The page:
Although Kisling maintained a base in Paris, he spent much of his time in the Riviera. He was sociable, with many friends in the School of Paris collection of artists as well as other modernists. His sociability was perhaps outshone by his wife, Renée (1896-1960), daughter of career cavalry officer Jules-Chalres-Émile Gros. She was not pretty by most standards, but compensated via her personality.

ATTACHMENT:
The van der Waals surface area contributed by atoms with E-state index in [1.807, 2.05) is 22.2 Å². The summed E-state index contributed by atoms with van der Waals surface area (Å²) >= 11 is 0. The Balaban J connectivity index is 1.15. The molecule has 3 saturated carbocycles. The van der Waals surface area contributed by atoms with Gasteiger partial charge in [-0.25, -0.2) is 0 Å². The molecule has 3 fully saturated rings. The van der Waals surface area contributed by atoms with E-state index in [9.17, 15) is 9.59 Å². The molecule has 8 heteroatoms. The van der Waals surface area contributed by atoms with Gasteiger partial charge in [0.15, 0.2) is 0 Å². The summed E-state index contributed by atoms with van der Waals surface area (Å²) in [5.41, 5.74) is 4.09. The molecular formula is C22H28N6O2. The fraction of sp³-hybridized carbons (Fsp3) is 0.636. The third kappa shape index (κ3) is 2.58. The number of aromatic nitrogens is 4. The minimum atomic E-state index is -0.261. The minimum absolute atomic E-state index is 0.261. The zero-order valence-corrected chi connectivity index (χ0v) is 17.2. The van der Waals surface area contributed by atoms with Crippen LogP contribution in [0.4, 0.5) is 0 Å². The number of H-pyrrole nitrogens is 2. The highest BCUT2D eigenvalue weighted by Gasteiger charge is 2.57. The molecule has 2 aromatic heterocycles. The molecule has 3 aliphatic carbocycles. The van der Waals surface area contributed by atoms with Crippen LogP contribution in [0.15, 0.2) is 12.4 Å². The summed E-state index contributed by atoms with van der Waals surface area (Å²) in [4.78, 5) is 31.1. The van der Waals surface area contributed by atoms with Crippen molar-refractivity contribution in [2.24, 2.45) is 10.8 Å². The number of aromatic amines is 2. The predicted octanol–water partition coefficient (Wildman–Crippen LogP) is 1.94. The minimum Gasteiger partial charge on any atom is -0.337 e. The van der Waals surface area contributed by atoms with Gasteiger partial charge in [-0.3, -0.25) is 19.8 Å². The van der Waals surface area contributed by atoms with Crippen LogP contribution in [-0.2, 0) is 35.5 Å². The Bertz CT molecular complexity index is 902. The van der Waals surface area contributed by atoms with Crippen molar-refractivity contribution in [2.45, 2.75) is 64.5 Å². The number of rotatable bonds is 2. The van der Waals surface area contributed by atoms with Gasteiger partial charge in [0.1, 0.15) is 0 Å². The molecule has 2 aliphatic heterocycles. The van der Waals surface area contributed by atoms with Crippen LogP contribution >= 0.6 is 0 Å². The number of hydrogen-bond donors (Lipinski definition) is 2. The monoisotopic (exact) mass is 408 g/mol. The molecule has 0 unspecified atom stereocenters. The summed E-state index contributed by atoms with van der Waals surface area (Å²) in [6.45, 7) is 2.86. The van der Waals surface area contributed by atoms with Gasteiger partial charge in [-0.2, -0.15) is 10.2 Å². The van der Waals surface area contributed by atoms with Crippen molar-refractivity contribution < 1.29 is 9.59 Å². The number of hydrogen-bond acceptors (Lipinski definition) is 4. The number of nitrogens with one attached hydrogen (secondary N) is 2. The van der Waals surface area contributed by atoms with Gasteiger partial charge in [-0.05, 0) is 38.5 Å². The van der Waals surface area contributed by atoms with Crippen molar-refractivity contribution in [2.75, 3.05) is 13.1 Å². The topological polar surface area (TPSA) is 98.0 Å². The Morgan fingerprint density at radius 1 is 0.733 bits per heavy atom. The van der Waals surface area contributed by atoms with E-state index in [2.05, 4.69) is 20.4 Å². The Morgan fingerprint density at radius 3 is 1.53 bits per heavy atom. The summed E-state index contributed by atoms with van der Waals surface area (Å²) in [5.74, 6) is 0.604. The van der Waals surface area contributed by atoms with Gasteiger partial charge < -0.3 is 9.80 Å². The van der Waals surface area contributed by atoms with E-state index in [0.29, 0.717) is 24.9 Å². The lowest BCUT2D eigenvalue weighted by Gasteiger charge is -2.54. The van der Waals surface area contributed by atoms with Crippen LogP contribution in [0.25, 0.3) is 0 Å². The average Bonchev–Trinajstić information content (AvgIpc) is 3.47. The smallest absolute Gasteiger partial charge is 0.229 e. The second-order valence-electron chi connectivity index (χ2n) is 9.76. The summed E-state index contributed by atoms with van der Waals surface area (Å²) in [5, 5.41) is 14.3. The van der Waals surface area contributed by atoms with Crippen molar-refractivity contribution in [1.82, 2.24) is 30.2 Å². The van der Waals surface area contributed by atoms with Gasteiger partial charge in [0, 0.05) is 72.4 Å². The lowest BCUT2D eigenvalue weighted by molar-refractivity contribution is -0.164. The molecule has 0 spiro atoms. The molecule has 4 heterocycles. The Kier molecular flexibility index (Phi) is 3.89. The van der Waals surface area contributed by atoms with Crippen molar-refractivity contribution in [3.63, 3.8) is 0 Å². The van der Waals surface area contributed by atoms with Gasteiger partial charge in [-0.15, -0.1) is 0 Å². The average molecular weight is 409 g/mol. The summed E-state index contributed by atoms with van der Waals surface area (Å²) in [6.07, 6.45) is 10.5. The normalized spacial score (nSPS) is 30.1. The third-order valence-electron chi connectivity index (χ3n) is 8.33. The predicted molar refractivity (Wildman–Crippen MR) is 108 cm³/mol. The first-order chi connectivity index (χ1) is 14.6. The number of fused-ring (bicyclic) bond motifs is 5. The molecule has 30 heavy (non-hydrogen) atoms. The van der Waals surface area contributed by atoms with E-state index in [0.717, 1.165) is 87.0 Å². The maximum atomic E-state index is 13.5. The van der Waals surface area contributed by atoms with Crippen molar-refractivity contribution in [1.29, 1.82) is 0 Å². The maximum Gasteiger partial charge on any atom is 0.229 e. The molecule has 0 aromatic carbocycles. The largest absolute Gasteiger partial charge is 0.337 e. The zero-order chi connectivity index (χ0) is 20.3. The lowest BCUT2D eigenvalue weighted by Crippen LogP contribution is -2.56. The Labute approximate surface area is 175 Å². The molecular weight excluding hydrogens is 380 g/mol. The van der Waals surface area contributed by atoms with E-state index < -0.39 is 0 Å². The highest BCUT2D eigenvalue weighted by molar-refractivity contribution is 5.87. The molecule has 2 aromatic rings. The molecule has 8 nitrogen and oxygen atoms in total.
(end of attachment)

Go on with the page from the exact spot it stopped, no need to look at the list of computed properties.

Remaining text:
As for his art, Kisling didn't exactly plunge into modernism. Instead, his paintings depicted real people and objects, but in the simplified yet rounded, solid style that was widely used during the 1920s and 30s. To that degree, Kisling was comparatively conservative. Moreover, his style did not evolve much during those years, finally changing a little by the 1940s as can be seen below.